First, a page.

UK decision on customs union ‘crucial’ to seamless Border, Kenny says

Britain yet to say what kind of customs union membership it wants, Taoiseach tells Dáil

Enda Kenny and Theresa May in Dublin on Sunday. The Taoiseach said he and the British prime minister discussed the North but admitted he was unsure how  a soft Border can be achieved. Photograph: Reuters/Chris Bellew/Fennell Photography/Pool

Enda Kenny and Theresa May in Dublin on Sunday. The Taoiseach said he and the British prime minister discussed the North but admitted he was unsure how a soft Border can be achieved. Photograph: Reuters/Chris Bellew/Fennell Photography/Pool

 

The British government has not yet defined exactly whether it wants full, associate or nonmembership of the customs union and that will be crucial when Brexit negotiations start, the Taoiseach has said.

Enda Kenny said “if we want a seamless, friction-free, trouble-free Border, that is the crucial area to be negotiated”.

He told the Dáil that during discussions with British prime minister Theresa May during her visit to Ireland on Monday, “we made the point that the UK has not defined exactly what it wants in respect of the customs union, whether it is full membership, associate membership or nonmembership”.

That was an issue the British had to decide. Mr Kenny told Labour leader Brendan Howlin that “it is not for me to pre-empt what it is the British government will decide about that, but that is the area where the negotiations will be critical when the talks start”.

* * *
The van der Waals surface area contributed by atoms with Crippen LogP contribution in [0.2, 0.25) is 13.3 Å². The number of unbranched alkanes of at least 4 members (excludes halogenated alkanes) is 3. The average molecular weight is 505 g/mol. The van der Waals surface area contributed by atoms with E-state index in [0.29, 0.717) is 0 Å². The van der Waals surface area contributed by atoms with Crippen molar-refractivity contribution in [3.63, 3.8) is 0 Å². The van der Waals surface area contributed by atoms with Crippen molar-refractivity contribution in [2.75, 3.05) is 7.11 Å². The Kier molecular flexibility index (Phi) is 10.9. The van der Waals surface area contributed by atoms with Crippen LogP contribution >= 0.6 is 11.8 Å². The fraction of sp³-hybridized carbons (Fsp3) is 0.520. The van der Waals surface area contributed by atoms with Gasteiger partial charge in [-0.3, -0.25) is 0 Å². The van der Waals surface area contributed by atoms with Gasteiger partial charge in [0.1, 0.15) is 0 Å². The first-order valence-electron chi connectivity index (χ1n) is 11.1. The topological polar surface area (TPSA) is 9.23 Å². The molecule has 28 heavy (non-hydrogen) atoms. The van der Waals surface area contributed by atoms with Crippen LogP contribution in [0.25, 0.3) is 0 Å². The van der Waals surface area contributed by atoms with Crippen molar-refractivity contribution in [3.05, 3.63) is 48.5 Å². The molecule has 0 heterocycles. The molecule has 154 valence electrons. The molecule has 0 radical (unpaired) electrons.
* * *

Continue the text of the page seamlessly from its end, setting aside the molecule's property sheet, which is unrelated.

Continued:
He added: “The prime minister is very much aware of that now.”

Mr Howlin had noted the joint statement from Mr Kenny and Ms May that they wanted a seamless and friction-free Border. The Labour leader said that sounded like a “very good soundbite”.

He asked how they jointly agreed to achieve that because if the UK exited the single market and the customs union unilaterally, the legal definition of the Border between the Republic and Northern Ireland would change.

British decision

Mr Kenny said Britain’s decision about the level of membership of the customs union it wished to retain would be crucial.

He said Ms May had announced in her speech at Lancaster House that Britain was withdrawing from the single market and that brought its own implications.

The Taoiseach said the Government wanted the common travel area retained.

TD Gerry Adams said he saw no mention of the Taoiseach defending the vote of the people in the North to stay in the EU, as Sinn Féin leader renewed his call for specially designated status for the North within the EU.

Mr Kenny said he and Ms May had discussed the North and that it was a “special case” but he said “I am not sure how we are going to achieve” a soft Border with the Republic.

Earlier, he dismissed claims from Independent TD Stephen Donnelly that senior executives working in financial services in London and considering relocation to other EU states, “have had neither sight nor sound of Irish politicians nor officials” while they were being courted by other EU countries.

Mr Kenny insisted Ireland “is very active in this field” and he said Mr Donnelly should give him the names of the business leaders and “I will see that they are called together and given the full regime in terms of what is happening”.